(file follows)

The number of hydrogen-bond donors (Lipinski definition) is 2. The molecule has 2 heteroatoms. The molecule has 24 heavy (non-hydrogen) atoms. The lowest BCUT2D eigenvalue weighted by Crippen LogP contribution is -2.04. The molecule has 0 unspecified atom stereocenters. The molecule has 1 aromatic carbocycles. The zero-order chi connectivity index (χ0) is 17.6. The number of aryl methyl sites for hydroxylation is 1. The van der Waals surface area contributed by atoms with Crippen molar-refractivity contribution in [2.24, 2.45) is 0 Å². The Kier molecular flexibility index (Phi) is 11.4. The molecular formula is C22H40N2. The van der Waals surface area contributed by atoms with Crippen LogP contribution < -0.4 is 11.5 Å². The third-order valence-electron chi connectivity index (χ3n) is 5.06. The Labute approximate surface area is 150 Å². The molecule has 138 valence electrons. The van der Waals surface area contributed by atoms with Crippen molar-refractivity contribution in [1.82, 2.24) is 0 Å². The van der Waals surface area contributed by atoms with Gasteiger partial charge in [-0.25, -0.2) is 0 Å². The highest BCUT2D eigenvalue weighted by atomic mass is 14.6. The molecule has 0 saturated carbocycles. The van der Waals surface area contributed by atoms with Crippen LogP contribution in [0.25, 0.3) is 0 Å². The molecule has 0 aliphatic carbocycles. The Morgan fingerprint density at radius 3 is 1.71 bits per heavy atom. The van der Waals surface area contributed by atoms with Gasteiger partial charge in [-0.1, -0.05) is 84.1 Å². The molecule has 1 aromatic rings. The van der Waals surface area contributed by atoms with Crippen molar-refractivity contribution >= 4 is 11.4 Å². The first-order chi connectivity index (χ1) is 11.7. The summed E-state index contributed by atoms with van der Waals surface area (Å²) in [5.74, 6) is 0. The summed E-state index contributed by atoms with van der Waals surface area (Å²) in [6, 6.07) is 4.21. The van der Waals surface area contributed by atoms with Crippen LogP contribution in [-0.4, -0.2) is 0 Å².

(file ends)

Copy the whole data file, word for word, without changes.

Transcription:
The number of hydrogen-bond donors (Lipinski definition) is 2. The molecule has 2 heteroatoms. The molecule has 24 heavy (non-hydrogen) atoms. The lowest BCUT2D eigenvalue weighted by Crippen LogP contribution is -2.04. The molecule has 0 unspecified atom stereocenters. The molecule has 1 aromatic carbocycles. The zero-order chi connectivity index (χ0) is 17.6. The number of aryl methyl sites for hydroxylation is 1. The van der Waals surface area contributed by atoms with Crippen molar-refractivity contribution in [2.24, 2.45) is 0 Å². The Kier molecular flexibility index (Phi) is 11.4. The molecular formula is C22H40N2. The van der Waals surface area contributed by atoms with Crippen LogP contribution < -0.4 is 11.5 Å². The third-order valence-electron chi connectivity index (χ3n) is 5.06. The Labute approximate surface area is 150 Å². The molecule has 138 valence electrons. The van der Waals surface area contributed by atoms with Crippen molar-refractivity contribution in [1.82, 2.24) is 0 Å². The van der Waals surface area contributed by atoms with Gasteiger partial charge in [-0.25, -0.2) is 0 Å². The highest BCUT2D eigenvalue weighted by atomic mass is 14.6. The molecule has 0 saturated carbocycles. The van der Waals surface area contributed by atoms with Crippen LogP contribution in [0.25, 0.3) is 0 Å². The molecule has 0 aliphatic carbocycles. The Morgan fingerprint density at radius 3 is 1.71 bits per heavy atom. The van der Waals surface area contributed by atoms with Gasteiger partial charge in [-0.1, -0.05) is 84.1 Å². The molecule has 1 aromatic rings. The van der Waals surface area contributed by atoms with Crippen molar-refractivity contribution >= 4 is 11.4 Å². The first-order chi connectivity index (χ1) is 11.7. The summed E-state index contributed by atoms with van der Waals surface area (Å²) in [5.74, 6) is 0. The summed E-state index contributed by atoms with van der Waals surface area (Å²) in [6, 6.07) is 4.21. The van der Waals surface area contributed by atoms with Crippen LogP contribution in [-0.4, -0.2) is 0 Å².